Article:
What do you call a share that has a 5% dividend yield, from a company which has raised its dividend by 9% a year over the last decade, and where that company is in about as defensive a sector as you’re likely to find?
To me that sounds a lot like Sainsbury shares.
Growth and quality, what’s not to like?
Here’s a quick run-down of some of the key stats that I track:
- 10 year revenue growth rate = 5%
- 10 year earnings per share growth rate = 14%
- 10 year dividend per share growth rate = 9%
- 10 year overall growth rate = 9.6%
- 10 year growth quality (how often revenues, earnings or dividends went up) = 88%
Those numbers compare very favourably with the FTSE 100, which had a growth rate of 2.3% over the last decade and growth quality of 58%. You can see what Sainsbury’s results look like in the chart below:
Of course, good past results don’t guarantee good future results, but I do think they’re indicative, and I’d rather invest in a company that has a long track record of profitable dividend growth than one that doesn’t.
For me the question of what’s not to like rests with the company’s financial obligations.
Sainsbury has kept its borrowings at what I would call a slightly high level, with almost £2.8 billion of interest bearing debts. This is quite high relative to its average post-tax profits in the last decade of around £400 million (borrowings are 7 times that amount). It’s also high relative to my ballpark estimate of what the company may earn in the next decade, where that estimate is just under £700 million a year (and borrowings are still over 4 times that amount).
Generally I prefer borrowings to be less than 5 times my estimate of future earnings, which they are in this case, but it’s getting close.
On top of that is the company’s pension scheme, which has liabilities of about £6.5 billion, almost 10 times my estimate of average earnings over the next decade (£700 million).
I think that once a pension scheme gets to around 10 times future earnings, it starts be a significant drag on the company’s cash, and more importantly it’s cash going into the pension that won’t be going to shareholders.
The pension deficit is also quite large at almost £700 million. That’s one entire year’s earnings required to fully fund the scheme. That’s certainly something to think about.
However, I don’t think it would put me off and so, given the defensiveness of the industry in which Sainsbury operates in, as well as its financial results over the last decade, I’d be happy to invest at the right price.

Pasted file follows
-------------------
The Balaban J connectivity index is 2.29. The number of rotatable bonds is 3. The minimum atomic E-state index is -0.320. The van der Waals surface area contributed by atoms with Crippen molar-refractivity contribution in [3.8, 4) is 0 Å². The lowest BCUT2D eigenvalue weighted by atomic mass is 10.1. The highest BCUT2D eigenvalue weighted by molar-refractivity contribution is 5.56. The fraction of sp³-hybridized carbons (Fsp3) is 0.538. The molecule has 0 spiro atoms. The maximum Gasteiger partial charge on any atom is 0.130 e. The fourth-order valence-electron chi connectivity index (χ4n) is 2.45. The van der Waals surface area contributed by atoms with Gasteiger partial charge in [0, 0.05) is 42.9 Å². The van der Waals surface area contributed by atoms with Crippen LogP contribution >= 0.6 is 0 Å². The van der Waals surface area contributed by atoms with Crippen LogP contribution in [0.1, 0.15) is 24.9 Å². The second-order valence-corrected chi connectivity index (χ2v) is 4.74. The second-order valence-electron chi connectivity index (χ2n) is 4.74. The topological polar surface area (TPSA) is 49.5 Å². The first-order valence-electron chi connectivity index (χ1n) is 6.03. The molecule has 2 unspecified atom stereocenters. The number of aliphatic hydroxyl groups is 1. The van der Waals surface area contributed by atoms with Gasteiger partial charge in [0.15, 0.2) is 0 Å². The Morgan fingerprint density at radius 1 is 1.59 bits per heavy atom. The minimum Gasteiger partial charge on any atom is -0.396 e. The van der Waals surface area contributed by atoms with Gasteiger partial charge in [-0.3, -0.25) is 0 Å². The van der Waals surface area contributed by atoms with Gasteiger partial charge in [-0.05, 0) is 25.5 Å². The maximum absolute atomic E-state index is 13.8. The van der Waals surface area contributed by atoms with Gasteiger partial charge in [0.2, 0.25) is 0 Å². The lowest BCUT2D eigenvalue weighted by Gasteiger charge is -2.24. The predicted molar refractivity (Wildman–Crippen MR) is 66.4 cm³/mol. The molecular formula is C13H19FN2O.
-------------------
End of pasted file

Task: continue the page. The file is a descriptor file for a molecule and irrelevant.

Good companies with high yields are not always easy to find
One obvious indication of an attractive price is a high dividend yield. It’s not the only thing you should look at, but if the dividend can grow over time then a high yield is a reasonable place to start.
As I said at the beginning, Sainsbury currently yields more than 5%. That’s almost 50% better, relatively speaking, than the 3.5% yield on offer from the FTSE 100, so Sainsbury is definitely a high yield share.
In fact, out of the 240 consistently dividend paying companies that I track (where the average yield is a currently a measly 3.1%, because these are an above average group of companies in terms of quality and growth, and therefore typically command a premium price), Sainsbury has a top decile yield.
The shares are quite cheap relative to earnings too. While the FTSE 100 at 6,870 is priced at 14.5 times its average earnings over the last decade (a PE10 of 14.5 in other words), Sainsbury has a PE10 ratio of just 14.1.
That may not sound like a bargain, but given Sainsbury’s superior record of profitable dividend growth, it’s almost shockingly cheap.
It’s a good company at a low price, but what about Aldi and Lidl?
So why are Sainsbury shares so cheap if the company is so good? The answer, and it applies to the other major supermarkets as well, is Aldi and Lidl.
I won’t go into the details, but (apparently) Aldi and Lidl are set to overthrow Sainsbury, Tesco, Asda and Morrisons and take over the UK supermarket scene. The big players cannot compete, and they’re already dead; they just don’t know it yet.
Personally I think the threat from Aldi and Lidl is about as overblown a story as it’s possible to get, but that’s not the most important thing. What’s more important is that I don’t think the decline of Sainsbury is the most likely outcome; not in the next decade at any rate.
More likely, I think, is that it will continue to make profits and pay dividends, and may even continue to grow both over time. Eventually, at some point, investors will get bored with the Aldi and Lidl story, and supermarkets may even have a bit of good luck and come back into fashion (or as much as supermarkets can be fashionable anyway).
If that happens, valuations and share prices will climb as investors realise that a 5% yield from a solid, profitable, growing company is a steal.
At any rate, I don’t think there are too many shares out there that can match Sainsbury shares in terms of low risk, high quality and high yield (which is highlighted by the fact that it ranks at number 7 out of 240 on my defensive value stock screen).
Disclosure: I don’t own any Sainsbury shares because I already own Tesco and Morrisons, and don’t want to over-concentrate my investments in any one sector.